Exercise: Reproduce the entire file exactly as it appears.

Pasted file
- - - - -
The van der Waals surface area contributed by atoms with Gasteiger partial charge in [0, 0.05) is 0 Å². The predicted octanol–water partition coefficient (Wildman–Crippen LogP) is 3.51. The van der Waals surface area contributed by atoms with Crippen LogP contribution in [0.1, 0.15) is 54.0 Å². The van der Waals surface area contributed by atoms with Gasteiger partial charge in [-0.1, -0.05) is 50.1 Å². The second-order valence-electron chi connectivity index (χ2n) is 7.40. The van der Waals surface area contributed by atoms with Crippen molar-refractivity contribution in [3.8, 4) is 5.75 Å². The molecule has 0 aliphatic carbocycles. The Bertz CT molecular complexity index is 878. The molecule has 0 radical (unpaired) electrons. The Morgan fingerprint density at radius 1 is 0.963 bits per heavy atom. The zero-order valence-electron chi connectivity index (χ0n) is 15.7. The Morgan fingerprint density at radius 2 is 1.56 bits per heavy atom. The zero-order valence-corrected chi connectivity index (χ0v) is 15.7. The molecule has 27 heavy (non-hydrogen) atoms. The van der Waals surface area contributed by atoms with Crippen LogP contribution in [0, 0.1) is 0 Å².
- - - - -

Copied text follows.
The van der Waals surface area contributed by atoms with Gasteiger partial charge in [0, 0.05) is 0 Å². The predicted octanol–water partition coefficient (Wildman–Crippen LogP) is 3.51. The van der Waals surface area contributed by atoms with Crippen LogP contribution in [0.1, 0.15) is 54.0 Å². The van der Waals surface area contributed by atoms with Gasteiger partial charge in [-0.1, -0.05) is 50.1 Å². The second-order valence-electron chi connectivity index (χ2n) is 7.40. The van der Waals surface area contributed by atoms with Crippen molar-refractivity contribution in [3.8, 4) is 5.75 Å². The molecule has 0 aliphatic carbocycles. The Bertz CT molecular complexity index is 878. The molecule has 0 radical (unpaired) electrons. The Morgan fingerprint density at radius 1 is 0.963 bits per heavy atom. The zero-order valence-electron chi connectivity index (χ0n) is 15.7. The Morgan fingerprint density at radius 2 is 1.56 bits per heavy atom. The zero-order valence-corrected chi connectivity index (χ0v) is 15.7. The molecule has 27 heavy (non-hydrogen) atoms. The van der Waals surface area contributed by atoms with Crippen LogP contribution in [0, 0.1) is 0 Å².